Renwick Gallery: WONDER Exhibition

Where: 1700 Pennsylvania Ave. NW, Washington, DC
When: Open daily, 10 am-5 pm (admission is free)

In countless books that I own, page upon page features a corner folded down on itself. These corners represent awe. They are the marker of a sentence, passage, paragraph that is so well written my mind is momentarily silenced. A folded down corner indicates that while I was reading, some use of language was so beautiful, so truthful, so full of imagery or import that I felt compelled to honor it in some way. I very likely read it over again several times, pulling whatever message it contained into myself where it could nestle among the other beautiful things I have seen, heard, smelled, touched in my lifetime. And then I folded down the corner so that in years to come, I could return to it again in moments when I need to come in contact with beauty.

This feeling of admiring awe is deeply imbued throughout the entire WONDER exhibition currently on display at the Renwick Gallery. I would fold down every single corner of every page if WONDER were a book. I would buy copies for all my friends and distribute them lavishly and freely. Although it was on my to-do list, I never got around to visiting the installation-du-jour from this past summer, Beach at the National Building Museum. It looked cute and fun, but ultimately I wasn’t overly upset to have missed it. WONDER hasn’t received nearly the same amount of coverage as Beach but oh my gosh. If you don’t see it (YOU MUST SEE IT) you will have lost out. It is special. It filled me with envy. Oh to imagine the world the way these artists did. To be crowned with the ability to envision these things and the ability to create them out of thin air. To be able to make people lie on the floor of a public building because they yearn to fully experience what you intended them to experience.

We went through the exhibit twice, unwilling to let it go. I will probably go back at least one more time before the exhibition begins closing in May 2016. Please go. Take yourself. Take your children. Take anyone you know. You can invite me, I’ll come.

Open again after two years of renovations, the stately and regal Renwick Gallery is the perfect home for the WONDER exhibition. There are nine displays, and each display gets its own room- both for size considerations (the displays are huge) and so that each exhibit stands alone, separate and apart from the other exhibits, which allows visitors to fully absorb them and take them in without distraction.

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What I found so stunning about the WONDER exhibition was how each exhibit was unique and unlike any other exhibit in the gallery, and yet somehow the whole collection just fits together. No one installation looks like any other; each room is completely different, each creation has its own mood and feel, but the sum total is as if the whole thing is of a piece. I’m no good at art or maybe I could explain it better. I wish I could.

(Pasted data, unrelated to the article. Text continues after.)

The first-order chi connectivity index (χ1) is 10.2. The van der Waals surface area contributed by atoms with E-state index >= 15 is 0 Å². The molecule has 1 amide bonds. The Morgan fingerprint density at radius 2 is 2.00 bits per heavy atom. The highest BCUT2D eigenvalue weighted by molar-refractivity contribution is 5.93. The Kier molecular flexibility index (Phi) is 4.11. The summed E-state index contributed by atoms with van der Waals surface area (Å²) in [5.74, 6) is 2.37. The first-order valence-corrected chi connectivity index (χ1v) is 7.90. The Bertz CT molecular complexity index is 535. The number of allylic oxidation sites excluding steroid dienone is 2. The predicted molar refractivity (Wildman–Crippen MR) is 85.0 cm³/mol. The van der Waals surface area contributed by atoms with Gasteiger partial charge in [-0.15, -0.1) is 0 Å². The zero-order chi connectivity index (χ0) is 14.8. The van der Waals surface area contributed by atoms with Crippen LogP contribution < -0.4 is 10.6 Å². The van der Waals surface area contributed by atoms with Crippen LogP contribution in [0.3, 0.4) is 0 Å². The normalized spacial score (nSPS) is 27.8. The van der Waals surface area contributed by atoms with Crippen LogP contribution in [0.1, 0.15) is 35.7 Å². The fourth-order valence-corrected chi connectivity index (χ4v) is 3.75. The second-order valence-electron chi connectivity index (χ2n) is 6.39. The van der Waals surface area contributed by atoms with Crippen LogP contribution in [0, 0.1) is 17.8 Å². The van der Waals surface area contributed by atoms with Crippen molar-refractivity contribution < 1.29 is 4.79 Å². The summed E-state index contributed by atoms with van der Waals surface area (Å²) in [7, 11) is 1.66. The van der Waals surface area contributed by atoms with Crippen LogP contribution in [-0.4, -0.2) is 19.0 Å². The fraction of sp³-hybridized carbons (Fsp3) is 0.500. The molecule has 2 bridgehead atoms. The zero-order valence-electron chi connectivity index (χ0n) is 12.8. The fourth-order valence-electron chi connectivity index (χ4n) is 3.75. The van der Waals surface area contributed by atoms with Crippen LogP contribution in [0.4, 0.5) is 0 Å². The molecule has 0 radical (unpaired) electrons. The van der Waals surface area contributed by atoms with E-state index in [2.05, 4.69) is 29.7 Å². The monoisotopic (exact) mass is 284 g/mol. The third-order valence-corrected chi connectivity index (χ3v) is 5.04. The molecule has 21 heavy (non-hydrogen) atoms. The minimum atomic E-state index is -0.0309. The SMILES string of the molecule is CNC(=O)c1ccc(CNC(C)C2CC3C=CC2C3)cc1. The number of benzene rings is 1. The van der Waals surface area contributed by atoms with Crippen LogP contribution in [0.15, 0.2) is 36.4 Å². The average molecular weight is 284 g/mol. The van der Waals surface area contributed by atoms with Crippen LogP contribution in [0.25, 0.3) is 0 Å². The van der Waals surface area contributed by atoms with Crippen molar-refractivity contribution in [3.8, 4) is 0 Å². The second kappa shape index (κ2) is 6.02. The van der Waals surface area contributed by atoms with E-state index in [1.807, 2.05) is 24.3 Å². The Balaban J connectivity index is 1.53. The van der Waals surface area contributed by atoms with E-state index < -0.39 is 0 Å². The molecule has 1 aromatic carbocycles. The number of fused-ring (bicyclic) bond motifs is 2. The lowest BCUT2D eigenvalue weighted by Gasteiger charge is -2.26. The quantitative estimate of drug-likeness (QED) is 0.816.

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Nature appears to be the common thread that ties each room together- whether the pieces represent something in nature (as with the white mountains above, made with stacked index cards) or are literally built from nature, as with the display above, which was made using saplings. Represented are light, volume, waves, trees, bugs- and in the middle of it all, humans, fully interacting with each exhibit. “Hey,” you realize. “Hey. I’m part of this system, too.” I can’t recall another exhibition that I’ve seen that makes you feel as though you’re a vital component in the whole setup the way WONDER does. You are not merely at the exhibition. You are a part of it.

More than any other art installation or exhibition I can remember, WONDER inspires awe and conversation. Here is no quiet contemplation or rumination. All around me was discussion of what each piece meant, which piece was preferred. Upon entering one room I heard a woman say to her companion, “This entrance is much more impressive than coming in from the other side.” Everyone meandered and poked, trying to find the most interesting viewpoint, a new way of looking at each sculpture. My children and I discussed which were our favorites and why. I have pretty much never had this much fun in an art gallery is what I’m saying.

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In the Grand Salon upstairs was the sculpture that absolutely rocked me- 1.8 by Janet Echelman.

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Echelman’s sculpture is a visual representation of the shock waves that that tore across the Pacific Ocean in the 2004 tsunami that devastated Thailand and South Asia. And here what was violent and brutal and ugly becomes ethereal and beautiful. The lights change color every so often, morphing the experience each time you look. Destruction at the hands of Janet Echelman becomes delicate, gliding through the universe on gossamer.